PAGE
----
“If we are living in a simulation, then the cosmos that we are observing is just a tiny piece of the totality of physical existence… While the world we see is in some sense ‘real,’ it is not located at the fundamental level of reality.” — Nick Bostrom

What if you were told that you were a part of a computer game? What if you were told that the life you are living is not real and with the flick of a button, you’ll stop existing? This precisely is what the simulation hypothesis is all about. However, at this point, it is just a hypothesis rather than being a theory.

The simulation hypothesis essentially is a hypothesis that all of reality, including the Earth and the rest of the universe, could in fact be an artificial simulation. It is also said that everything may be a simulated reality, a proposed technology that would be able to convince its inhabitants that the simulation was “real”.

While various angles of the hypothesis have been iterated since decades, the concept of simulation hypothesis was popularized by philosopher Nick Bostrom. He says that it could be that in future, the advancements in technology proliferated and the future generations decide to recreate the past through simulations to see how the previous generations lived. We, in this case, are the previous generations and we are currently living in the simulation.

As frightening as it sounds, this is highly unlikely considering that if this were the case, we shouldn’t have been able to believe that ‘we will have descendants who will run lots of such simulations of their forebears’.

In 2003, Nick Bostrom proposed a trilemma and presented his argument that one of the three unlikely propositions is almost certainly true –

  1. “The fraction of human-level civilizations that reach a posthuman stage (that is, one capable of running high-fidelity ancestor simulations) is very close to zero”, or
  2. “The fraction of posthuman civilizations that are interested in running simulations of their evolutionary history, or variations thereof, is very close to zero”, or
  3. “The fraction of all people with our kind of experiences that are living in a simulation is very close to one.”

When put in simple words, the first point means that the probability of conducting such advanced simulations is close to zero because it is difficult and highly improbable to conquer such advancements in technology. In the second point, it is said that even if they are able to conduct such simulations, the future generations would not really be interested in creating ancestor simulations, i.e., to see how their previous generations lived. The third point simply means that there is a possibility that we are living in a simulation.

In his research paper, he iterated that even though the possibilities of these being true is astronomically small, it isn’t zero as a result of which we must consider the rational possibilities which include a simulated reality. However, this simulation argument (the trilemma) has been criticized and supported by many scholars and the results of the same are inconclusive which is why it still remains a hypothesis.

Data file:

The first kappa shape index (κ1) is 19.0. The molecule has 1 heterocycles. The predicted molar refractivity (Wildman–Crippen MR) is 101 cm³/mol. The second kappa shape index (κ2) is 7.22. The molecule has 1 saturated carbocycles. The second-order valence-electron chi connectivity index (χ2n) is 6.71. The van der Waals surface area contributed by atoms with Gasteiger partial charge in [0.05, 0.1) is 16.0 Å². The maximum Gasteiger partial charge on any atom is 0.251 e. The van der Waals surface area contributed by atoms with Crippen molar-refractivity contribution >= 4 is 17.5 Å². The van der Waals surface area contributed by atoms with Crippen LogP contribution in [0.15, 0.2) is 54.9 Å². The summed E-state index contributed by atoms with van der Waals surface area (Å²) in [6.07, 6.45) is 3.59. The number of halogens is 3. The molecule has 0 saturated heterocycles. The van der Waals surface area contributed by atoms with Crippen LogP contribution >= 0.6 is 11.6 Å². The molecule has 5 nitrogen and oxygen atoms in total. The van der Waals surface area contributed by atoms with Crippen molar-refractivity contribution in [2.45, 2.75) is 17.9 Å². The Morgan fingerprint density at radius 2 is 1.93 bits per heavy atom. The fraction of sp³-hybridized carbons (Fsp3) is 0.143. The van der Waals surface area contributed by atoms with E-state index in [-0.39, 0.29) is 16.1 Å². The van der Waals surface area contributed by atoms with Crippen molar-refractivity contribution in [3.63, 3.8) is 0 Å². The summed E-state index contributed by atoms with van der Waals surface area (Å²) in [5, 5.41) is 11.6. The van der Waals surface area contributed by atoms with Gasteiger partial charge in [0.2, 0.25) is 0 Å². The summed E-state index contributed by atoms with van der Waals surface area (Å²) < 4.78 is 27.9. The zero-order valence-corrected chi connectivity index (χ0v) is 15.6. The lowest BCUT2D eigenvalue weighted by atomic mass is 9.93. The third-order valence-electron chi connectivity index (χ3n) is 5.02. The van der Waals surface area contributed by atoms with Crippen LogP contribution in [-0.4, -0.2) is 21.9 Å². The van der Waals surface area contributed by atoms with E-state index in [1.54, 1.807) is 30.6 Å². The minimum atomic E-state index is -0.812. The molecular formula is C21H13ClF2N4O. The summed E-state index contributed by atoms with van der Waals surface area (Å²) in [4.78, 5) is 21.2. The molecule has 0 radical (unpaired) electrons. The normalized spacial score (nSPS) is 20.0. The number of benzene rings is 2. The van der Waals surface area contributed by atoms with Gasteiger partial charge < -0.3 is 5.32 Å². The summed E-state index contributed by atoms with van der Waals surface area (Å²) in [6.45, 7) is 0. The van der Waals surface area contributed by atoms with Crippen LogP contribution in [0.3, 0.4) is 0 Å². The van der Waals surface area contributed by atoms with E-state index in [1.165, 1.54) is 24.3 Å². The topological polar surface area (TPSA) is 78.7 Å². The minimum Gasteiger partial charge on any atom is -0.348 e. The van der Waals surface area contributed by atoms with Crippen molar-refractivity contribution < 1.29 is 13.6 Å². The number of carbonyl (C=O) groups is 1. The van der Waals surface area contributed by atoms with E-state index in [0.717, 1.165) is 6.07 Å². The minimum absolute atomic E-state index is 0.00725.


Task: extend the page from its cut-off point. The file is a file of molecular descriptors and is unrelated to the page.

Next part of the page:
For the past many years, scientists have been trying to discover a lot of methods to test the simulation hypothesis. Just like bugs being present in every program, there must be some flaws in the simulated reality as well and this is what physicists and scientists have put their mind to uncover. Silas Beane, a nuclear physicist at the University of Washington, proposes that it may be possible to unearth previously overlooked flaws by uncovering the mathematical structure used to build our simulated reality. However, in 2019, philosopher Preston Greene suggested that it may be best to find out if we’re living in a simulation since, if it were found to be true, discovering it may end the simulation.

While watching fictional movies, we don’t ponder upon the themes that they are based on and surprisingly, a lot of movies have been based on the simulation hypothesis such as The Matrix, Ready Player One, Ship in a Bottle (an episode of Star Trek: The Next Generation), World on a Wire and many more.

To some, the concept of simulation hypothesis might sound a bit depressing but to others, such as Scott Aaronson, a computer scientist from the university of Texas, it is a new way to contemplate the  “the ancient mysteries of where our universe comes from, who or what created it, and why.”

A lot of people, at this point, would be thinking why does any of this matter? What is the purpose of proving or disproving that life as we know it is merely a simulation that is being run by future generations and is an immensely complex experiment to determine the past? Rizwan Virk, a tech entrepreneur stated that the main motive of science is to pursue truth. More specifically, in this case, our truth.

If we do in fact exist inside a video game that requires our characters (i.e. us) to perform certain quests and achievements in order to progress (“level up”), would it not be useful to know what kind of game we’re in so as to increase our chances of surviving and thriving? His answer, not surprisingly, is an unqualified yes.

“I think it would make all the difference in the world.”

Whatever type of world it is.

-This article has been written by Nishka Ganeriwala, currently pursuing B.com (Hons.) at SRCC.

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